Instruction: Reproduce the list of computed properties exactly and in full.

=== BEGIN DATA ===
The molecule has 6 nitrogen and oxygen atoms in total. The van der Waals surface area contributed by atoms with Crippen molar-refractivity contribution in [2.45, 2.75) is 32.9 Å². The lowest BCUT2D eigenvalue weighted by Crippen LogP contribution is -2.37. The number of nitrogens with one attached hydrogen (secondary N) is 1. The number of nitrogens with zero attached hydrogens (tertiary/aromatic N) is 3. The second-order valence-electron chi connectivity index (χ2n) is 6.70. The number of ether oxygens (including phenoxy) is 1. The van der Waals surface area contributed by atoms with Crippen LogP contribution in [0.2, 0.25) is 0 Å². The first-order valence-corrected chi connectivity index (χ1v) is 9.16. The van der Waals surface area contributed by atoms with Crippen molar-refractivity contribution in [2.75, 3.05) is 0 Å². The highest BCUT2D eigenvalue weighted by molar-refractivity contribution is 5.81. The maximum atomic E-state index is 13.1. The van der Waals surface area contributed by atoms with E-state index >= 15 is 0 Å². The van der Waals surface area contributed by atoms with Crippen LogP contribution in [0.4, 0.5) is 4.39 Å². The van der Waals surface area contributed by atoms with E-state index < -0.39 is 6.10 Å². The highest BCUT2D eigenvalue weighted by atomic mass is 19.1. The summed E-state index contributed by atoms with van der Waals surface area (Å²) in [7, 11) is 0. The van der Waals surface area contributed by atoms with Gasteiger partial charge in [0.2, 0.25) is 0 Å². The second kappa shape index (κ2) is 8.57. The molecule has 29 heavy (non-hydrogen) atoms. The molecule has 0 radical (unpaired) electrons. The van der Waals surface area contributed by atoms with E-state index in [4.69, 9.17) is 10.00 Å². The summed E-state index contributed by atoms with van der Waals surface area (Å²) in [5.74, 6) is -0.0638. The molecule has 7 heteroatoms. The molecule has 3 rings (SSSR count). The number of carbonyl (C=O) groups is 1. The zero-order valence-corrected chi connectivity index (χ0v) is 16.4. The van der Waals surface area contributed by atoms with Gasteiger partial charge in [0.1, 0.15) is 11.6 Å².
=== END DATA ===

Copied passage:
The molecule has 6 nitrogen and oxygen atoms in total. The van der Waals surface area contributed by atoms with Crippen molar-refractivity contribution in [2.45, 2.75) is 32.9 Å². The lowest BCUT2D eigenvalue weighted by Crippen LogP contribution is -2.37. The number of nitrogens with one attached hydrogen (secondary N) is 1. The number of nitrogens with zero attached hydrogens (tertiary/aromatic N) is 3. The second-order valence-electron chi connectivity index (χ2n) is 6.70. The number of ether oxygens (including phenoxy) is 1. The van der Waals surface area contributed by atoms with Crippen LogP contribution in [0.2, 0.25) is 0 Å². The first-order valence-corrected chi connectivity index (χ1v) is 9.16. The van der Waals surface area contributed by atoms with Crippen molar-refractivity contribution in [2.75, 3.05) is 0 Å². The highest BCUT2D eigenvalue weighted by molar-refractivity contribution is 5.81. The maximum atomic E-state index is 13.1. The van der Waals surface area contributed by atoms with E-state index >= 15 is 0 Å². The van der Waals surface area contributed by atoms with Crippen LogP contribution in [0.4, 0.5) is 4.39 Å². The van der Waals surface area contributed by atoms with E-state index < -0.39 is 6.10 Å². The highest BCUT2D eigenvalue weighted by atomic mass is 19.1. The summed E-state index contributed by atoms with van der Waals surface area (Å²) in [7, 11) is 0. The van der Waals surface area contributed by atoms with Gasteiger partial charge in [0.2, 0.25) is 0 Å². The second kappa shape index (κ2) is 8.57. The molecule has 29 heavy (non-hydrogen) atoms. The molecule has 0 radical (unpaired) electrons. The van der Waals surface area contributed by atoms with E-state index in [4.69, 9.17) is 10.00 Å². The summed E-state index contributed by atoms with van der Waals surface area (Å²) in [5.74, 6) is -0.0638. The molecule has 7 heteroatoms. The molecule has 3 rings (SSSR count). The number of carbonyl (C=O) groups is 1. The zero-order valence-corrected chi connectivity index (χ0v) is 16.4. The van der Waals surface area contributed by atoms with Gasteiger partial charge in [0.1, 0.15) is 11.6 Å².